Unintended consequences from COVID-19 response


covid-19 second order effects unintended consequences

A recent book I read, Personal MBA by Josh Kaufman, talked about second-order effects. It states:

“Every action has a consequence, and each consequence has another consequence. These are called Second-Order Effects. Every change you make to a system will have Second-Order Effects, which may affect the system’s functionality. Be careful when making changes, they may have the opposite effect of what you aimed for.”

I’ve tried to apply that thought process to every change I’ve made since I read that book.

For example, I have a dodgy knee. My initial solution was to rest it, or not use it as much. Makes sense right? If something is hurting, let it heal. But I went and saw a professional about it. Turns out that I need to do a different type of exercise to strengthen the knee.

If I had rested it, the muscles that needed strengthening would have become weaker. And I would have put on weight, putting more pressure on the knee. The exact opposite of what I wanted to achieve.

That’s a second-order effect.

Here’s an article that explores some second-order effects from the Covid-19 lockdown. Not the virus itself, but the lockdown (action) that has been put in place.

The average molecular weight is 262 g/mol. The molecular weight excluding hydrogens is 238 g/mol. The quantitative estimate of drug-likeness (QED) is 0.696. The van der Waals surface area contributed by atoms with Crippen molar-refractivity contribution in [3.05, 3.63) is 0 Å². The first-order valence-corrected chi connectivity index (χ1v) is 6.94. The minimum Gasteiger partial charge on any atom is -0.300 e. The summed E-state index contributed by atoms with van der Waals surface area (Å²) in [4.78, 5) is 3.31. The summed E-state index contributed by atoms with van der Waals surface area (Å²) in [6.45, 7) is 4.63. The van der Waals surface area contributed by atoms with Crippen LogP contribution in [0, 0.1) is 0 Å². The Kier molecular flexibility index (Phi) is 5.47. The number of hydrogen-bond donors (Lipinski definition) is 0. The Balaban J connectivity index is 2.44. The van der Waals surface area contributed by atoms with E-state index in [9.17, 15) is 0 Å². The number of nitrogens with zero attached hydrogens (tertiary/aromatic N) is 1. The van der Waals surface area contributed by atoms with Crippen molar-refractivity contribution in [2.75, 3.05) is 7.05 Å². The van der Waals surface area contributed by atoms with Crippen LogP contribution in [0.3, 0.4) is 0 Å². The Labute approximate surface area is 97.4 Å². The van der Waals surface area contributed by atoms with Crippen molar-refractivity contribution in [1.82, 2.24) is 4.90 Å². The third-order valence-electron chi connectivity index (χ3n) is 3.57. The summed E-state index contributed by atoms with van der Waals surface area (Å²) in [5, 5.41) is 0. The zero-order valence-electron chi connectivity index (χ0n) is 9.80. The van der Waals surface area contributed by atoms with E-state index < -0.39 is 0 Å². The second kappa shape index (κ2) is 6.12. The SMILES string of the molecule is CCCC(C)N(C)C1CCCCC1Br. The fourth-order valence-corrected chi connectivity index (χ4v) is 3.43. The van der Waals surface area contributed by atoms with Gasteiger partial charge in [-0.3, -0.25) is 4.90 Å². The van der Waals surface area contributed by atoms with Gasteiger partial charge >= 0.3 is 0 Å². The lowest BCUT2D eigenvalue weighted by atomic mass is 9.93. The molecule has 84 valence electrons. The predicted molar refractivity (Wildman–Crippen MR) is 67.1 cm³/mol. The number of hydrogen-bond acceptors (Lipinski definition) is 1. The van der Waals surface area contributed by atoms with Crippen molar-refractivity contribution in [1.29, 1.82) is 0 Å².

The Netherlands, where my other passport is from, has quite a different approach to NZ. One might call it a controlled spread, hoping for herd immunity.

I’m not suggesting that the NZ government response is wrong. I don’t think anyone can tell which is the right choice at this stage (although lots of people will act like experts in hindsight once it’s over).

I just hope that the people making decisions know about second-order effects and have considered them.

Some of the effects from the article are:

  • Higher domestic violence
  • Vulnerable students suffering acedemically
  • Higher suicide rates (an example of the opposite intended effect – more deaths)
  • Public health suffereing (we’ve already seen GPs going out of business)
  • Job loss mortality (reduced income, unhealthy lifestyles, more stress)

If this does lead to a depression, Dr. Jay Bhattacharya says:

“Depressions are deadly for people, poor people especially.”